Imperial college launched its very own CCS research plant yesterday- right in the middle of London. The pilot plant, arguably the most sophisticated of its kind in an academic institution in the world, will provide a hands-on education experience for the College’s undergraduate engineers.
The plant demonstrates how CO2 emissions can be captured in a power plant, giving students the opportunity to experience and explore “cutting edge processes” from industry.
Dr Daryl Williams, the director of the pilot plant project at Imperial told ELN: “From a teaching perspective, having a pilot plant is important because it teaches young engineers about how to safely start up processes and how to stop them. Having a facility that’s industrial in a university setting allows us to give our students a real-world, hands-on experience of being plant operators.”
The technology behind Imperial’s plant works by capturing the CO2 in an ‘absorber column’, where a solution called monoethanolamine (MEA) captures the CO2 and transports it to a ‘stripper column’ that heats the MEA and removes the CO2 so that it can be stored. Each day, the process separates 1.2 tonnes of CO2, which is stored and then recycled for use at a later stage.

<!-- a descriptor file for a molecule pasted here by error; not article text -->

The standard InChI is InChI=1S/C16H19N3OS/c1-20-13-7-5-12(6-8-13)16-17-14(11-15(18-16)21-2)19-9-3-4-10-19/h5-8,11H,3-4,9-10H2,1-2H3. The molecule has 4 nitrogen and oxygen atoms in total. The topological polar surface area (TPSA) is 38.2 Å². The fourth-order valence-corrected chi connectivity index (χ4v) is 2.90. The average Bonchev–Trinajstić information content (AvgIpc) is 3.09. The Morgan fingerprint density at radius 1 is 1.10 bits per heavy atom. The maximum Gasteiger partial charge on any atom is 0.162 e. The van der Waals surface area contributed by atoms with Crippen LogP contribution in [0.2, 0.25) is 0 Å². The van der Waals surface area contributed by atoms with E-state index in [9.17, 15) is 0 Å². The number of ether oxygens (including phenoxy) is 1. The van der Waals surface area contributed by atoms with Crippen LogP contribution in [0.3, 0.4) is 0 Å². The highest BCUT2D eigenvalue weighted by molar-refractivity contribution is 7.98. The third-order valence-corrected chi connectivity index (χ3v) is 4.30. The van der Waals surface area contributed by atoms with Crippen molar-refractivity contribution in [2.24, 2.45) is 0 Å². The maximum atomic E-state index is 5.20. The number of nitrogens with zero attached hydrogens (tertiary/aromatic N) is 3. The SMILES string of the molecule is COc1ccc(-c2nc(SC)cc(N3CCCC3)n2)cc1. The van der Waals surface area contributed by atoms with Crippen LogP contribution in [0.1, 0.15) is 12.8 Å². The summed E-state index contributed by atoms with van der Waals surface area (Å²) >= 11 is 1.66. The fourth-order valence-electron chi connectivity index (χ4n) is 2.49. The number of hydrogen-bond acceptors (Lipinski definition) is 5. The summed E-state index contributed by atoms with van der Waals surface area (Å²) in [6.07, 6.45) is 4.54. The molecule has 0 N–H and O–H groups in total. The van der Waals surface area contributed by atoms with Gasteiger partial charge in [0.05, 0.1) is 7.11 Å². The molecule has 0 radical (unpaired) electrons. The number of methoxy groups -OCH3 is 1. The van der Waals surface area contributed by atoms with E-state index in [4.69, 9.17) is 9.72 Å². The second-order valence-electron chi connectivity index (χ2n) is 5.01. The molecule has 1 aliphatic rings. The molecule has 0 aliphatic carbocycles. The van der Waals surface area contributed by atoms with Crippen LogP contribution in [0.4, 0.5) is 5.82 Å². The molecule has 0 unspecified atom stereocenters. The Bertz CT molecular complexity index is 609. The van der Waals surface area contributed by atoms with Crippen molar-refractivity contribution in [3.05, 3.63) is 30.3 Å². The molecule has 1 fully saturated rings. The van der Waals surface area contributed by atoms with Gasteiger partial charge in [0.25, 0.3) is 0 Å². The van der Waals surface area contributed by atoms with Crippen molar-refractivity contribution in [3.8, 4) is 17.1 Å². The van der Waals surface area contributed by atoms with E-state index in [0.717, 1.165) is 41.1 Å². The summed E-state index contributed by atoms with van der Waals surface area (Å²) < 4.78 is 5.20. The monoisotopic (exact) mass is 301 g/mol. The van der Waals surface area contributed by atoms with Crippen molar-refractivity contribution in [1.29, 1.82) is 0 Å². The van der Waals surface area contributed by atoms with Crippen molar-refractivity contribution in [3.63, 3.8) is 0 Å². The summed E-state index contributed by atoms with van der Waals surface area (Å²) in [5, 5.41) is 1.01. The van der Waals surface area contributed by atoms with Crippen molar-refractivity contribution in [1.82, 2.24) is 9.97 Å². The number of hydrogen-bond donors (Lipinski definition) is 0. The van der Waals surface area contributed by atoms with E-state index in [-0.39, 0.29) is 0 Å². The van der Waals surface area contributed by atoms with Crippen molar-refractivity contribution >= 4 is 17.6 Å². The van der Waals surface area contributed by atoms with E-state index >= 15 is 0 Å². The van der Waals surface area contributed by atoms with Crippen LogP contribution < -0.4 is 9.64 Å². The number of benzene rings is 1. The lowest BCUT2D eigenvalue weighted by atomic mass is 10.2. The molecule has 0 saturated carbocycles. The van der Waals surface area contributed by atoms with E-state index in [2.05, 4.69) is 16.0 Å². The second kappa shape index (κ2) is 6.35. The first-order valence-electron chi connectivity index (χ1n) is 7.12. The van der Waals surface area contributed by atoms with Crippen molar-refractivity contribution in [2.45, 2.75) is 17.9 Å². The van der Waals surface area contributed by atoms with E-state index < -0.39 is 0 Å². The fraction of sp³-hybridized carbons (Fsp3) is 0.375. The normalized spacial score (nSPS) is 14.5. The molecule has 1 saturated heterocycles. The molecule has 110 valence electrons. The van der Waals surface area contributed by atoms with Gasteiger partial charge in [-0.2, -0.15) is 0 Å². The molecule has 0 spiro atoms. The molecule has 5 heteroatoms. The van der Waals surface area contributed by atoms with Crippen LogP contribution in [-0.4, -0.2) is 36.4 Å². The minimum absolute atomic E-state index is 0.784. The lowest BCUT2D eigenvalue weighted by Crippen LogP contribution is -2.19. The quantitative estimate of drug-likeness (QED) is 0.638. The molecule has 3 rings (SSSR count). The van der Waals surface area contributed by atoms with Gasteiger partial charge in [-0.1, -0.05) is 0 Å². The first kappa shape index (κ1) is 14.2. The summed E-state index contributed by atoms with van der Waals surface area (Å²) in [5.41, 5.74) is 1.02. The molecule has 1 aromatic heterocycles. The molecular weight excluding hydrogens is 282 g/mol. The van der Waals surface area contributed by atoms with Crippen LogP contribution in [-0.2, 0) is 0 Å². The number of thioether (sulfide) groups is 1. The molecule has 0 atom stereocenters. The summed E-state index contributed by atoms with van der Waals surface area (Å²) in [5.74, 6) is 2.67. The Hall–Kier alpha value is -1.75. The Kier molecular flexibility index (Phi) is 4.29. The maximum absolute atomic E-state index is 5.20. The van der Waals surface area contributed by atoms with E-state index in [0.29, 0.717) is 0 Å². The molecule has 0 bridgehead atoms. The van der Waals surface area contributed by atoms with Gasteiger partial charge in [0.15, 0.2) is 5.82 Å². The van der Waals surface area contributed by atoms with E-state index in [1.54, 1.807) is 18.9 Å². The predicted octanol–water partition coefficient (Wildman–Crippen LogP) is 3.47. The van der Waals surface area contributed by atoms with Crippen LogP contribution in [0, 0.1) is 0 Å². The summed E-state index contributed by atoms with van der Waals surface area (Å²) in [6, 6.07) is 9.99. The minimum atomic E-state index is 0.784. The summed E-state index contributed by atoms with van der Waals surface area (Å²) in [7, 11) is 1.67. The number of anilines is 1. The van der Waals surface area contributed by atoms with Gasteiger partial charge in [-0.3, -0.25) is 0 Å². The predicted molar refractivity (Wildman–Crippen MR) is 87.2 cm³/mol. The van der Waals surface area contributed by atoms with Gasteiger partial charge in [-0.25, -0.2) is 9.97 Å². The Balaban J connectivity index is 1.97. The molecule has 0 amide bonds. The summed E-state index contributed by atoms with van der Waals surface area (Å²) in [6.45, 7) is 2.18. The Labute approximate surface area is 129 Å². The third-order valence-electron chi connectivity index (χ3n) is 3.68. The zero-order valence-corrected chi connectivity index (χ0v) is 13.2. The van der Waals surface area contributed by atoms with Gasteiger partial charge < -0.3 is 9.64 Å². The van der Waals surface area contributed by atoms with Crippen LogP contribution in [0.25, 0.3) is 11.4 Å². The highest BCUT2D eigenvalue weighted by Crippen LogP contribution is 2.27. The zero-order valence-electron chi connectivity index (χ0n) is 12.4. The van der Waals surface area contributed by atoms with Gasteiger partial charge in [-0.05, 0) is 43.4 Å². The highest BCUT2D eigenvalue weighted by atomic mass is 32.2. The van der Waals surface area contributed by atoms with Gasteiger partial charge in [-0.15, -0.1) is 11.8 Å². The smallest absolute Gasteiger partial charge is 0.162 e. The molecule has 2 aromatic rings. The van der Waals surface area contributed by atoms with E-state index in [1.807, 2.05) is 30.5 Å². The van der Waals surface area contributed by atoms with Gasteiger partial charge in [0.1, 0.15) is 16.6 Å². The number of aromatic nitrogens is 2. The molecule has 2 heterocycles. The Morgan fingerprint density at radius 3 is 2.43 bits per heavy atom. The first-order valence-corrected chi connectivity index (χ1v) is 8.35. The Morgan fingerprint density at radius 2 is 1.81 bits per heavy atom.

Imperial expects to train more than 8,000 undergraduates during the plant’s predicted 25 year lifespan. The plant will also perform several other roles: a summer school for engineering students from around the world; a laboratory for Imperial academics who are improving technology to capture CO2 emissions and a location for the energy and chemical engineering sector to train staff in London.
Imperial received a £1 million investment toward the plant from partners ABB. The agreement gives the university access to advanced control and instrumentation technology and in return, ABB has access to the carbon capture pilot plant for its own use for customer demonstrations and training.
Steve Wilding, an account manager from ABB said: “When I was a student there was a real shortfall of plant access. So the benefit is that when a graduate goes out to a plant they’re familiar with it, the equipment and the protocols.”